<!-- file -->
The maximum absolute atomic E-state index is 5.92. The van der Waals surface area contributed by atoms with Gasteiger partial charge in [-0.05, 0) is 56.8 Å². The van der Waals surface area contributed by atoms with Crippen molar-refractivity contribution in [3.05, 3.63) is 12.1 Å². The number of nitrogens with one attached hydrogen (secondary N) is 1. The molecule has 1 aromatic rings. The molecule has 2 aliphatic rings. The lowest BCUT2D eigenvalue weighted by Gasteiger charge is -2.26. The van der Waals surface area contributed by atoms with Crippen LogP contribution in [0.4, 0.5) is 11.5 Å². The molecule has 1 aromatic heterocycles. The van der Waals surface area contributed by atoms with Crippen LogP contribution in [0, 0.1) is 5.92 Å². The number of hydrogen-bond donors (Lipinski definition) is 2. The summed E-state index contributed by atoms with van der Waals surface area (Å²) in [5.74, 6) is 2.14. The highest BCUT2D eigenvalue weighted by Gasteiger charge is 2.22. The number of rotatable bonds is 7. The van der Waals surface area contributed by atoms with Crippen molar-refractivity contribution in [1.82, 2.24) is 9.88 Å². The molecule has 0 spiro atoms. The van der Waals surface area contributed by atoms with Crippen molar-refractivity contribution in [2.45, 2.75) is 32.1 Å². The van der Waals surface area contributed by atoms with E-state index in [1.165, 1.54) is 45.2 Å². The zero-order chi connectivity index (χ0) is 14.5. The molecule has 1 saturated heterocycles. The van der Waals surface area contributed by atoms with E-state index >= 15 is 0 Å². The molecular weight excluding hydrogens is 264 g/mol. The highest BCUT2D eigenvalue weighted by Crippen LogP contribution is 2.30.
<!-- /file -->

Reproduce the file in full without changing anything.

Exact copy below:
The maximum absolute atomic E-state index is 5.92. The van der Waals surface area contributed by atoms with Gasteiger partial charge in [-0.05, 0) is 56.8 Å². The van der Waals surface area contributed by atoms with Crippen molar-refractivity contribution in [3.05, 3.63) is 12.1 Å². The number of nitrogens with one attached hydrogen (secondary N) is 1. The molecule has 1 aromatic rings. The molecule has 2 aliphatic rings. The lowest BCUT2D eigenvalue weighted by Gasteiger charge is -2.26. The van der Waals surface area contributed by atoms with Crippen LogP contribution in [0.4, 0.5) is 11.5 Å². The molecule has 1 aromatic heterocycles. The van der Waals surface area contributed by atoms with Crippen LogP contribution in [0, 0.1) is 5.92 Å². The number of hydrogen-bond donors (Lipinski definition) is 2. The summed E-state index contributed by atoms with van der Waals surface area (Å²) in [5.74, 6) is 2.14. The highest BCUT2D eigenvalue weighted by Gasteiger charge is 2.22. The number of rotatable bonds is 7. The van der Waals surface area contributed by atoms with Crippen molar-refractivity contribution in [1.82, 2.24) is 9.88 Å². The molecule has 0 spiro atoms. The van der Waals surface area contributed by atoms with Crippen molar-refractivity contribution in [2.45, 2.75) is 32.1 Å². The van der Waals surface area contributed by atoms with E-state index in [1.165, 1.54) is 45.2 Å². The zero-order chi connectivity index (χ0) is 14.5. The molecule has 1 saturated heterocycles. The van der Waals surface area contributed by atoms with E-state index >= 15 is 0 Å². The molecular weight excluding hydrogens is 264 g/mol. The highest BCUT2D eigenvalue weighted by Crippen LogP contribution is 2.30.